The whole thing has now come full circle, with new technology companies suffering more than most at the hands of a slowdown in the US economy, which could have major ramifications for Garrett's practice.

“It hasn't impacted hugely yet,” she says. “I deal almost exclusively with Irish indigenous companies, not with multinationals, and we're always one or two years behind the US. There's been an upward incline since I started practising, but the indicators out there are definitely for a slowdown. So far, there's been no definite decline, but there's been a tightening up in the market.”

Garrett is just one of a whole generation of lawyers who are used to a booming economy. Those with longer memories recall more difficult times, but this is a new breed of lawyer in many ways. Garrett, now in her mid-30s, was part of the first wave of female lawyers to make their way as easily and successfully as their male counterparts in the Irish legal market. She admits that there are very few older female lawyers in the Dublin firms, the majority of them being within her own age group. But she is adamant that her gender has never been a problem. “I've experienced no difficulty in being a woman [in the profession]; if anything, it's made things slightly easier. We've been in an economic boom, and at times like this, the evaluation of every man or woman comes down to performance and to merit.”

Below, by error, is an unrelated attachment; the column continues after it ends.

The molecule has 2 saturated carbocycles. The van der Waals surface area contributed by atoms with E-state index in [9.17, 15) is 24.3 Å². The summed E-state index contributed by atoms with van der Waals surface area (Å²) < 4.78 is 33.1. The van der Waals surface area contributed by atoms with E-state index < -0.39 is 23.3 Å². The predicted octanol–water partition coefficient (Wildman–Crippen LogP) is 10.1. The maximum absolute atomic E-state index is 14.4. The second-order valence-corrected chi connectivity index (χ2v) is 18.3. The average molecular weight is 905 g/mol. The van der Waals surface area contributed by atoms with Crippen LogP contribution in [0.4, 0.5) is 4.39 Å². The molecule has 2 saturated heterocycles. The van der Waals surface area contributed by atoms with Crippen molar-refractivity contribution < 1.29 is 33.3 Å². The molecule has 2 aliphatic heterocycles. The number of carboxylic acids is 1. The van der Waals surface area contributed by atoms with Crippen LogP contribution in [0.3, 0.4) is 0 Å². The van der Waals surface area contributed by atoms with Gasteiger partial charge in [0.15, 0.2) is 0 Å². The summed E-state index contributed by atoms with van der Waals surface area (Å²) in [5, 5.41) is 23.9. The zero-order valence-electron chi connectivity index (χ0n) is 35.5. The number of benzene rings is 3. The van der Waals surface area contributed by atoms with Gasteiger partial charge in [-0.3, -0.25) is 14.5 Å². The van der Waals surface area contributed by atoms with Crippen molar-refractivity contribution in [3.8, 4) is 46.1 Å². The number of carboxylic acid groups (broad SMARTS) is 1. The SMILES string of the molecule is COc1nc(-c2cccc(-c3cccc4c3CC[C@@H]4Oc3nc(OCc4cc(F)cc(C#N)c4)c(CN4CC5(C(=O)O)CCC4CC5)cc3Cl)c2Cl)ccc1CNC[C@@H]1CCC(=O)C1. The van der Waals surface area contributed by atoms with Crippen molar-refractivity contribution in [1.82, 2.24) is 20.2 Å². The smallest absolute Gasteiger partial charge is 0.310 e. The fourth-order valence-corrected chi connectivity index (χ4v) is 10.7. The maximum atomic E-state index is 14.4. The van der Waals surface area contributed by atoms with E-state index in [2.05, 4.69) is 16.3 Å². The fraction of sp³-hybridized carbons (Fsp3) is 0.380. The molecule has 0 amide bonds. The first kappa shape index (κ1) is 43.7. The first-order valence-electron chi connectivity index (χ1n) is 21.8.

She does, however, recognise that the managing partners of all the Dublin firms have always been men, and that as it stands, a higher proportion of partners in all the firms are male. But she believes this is a situation that has started to turn around and is something that will continue to change through necessity.

But Garrett remains coy at the prospect of ever taking the reins at William Fry herself. Perhaps it fails to fit in with her self-image of just getting on with the job in hand and not spending too much time pondering on where her career is heading.

But perhaps she will fall into the managing partner role too, as several commentators believe she will. For now Garrett seems content to head the firm's technology unit. She says: “I have a fairly biggish team working with me. I'm a hands-on person and I very much like to be kept in touch with how things are going, how they're getting on and whether they're coping or having difficulties. But I do a lot of casework myself and hope to continue doing that.”

She may not have the option of surrendering her casework anyway. Garrett and her team are facing the same problems as most legal markets, including Ireland as a whole – recruiting. Garrett may be a homebird herself, but attracting others to life in Dublin, and to William Fry in particular, is an altogether different task. She says: “It's difficult to get technology people in Dublin. Obviously, you do get lawyers back from the UK, but not a huge flow, and there's a lot of competition for them.” n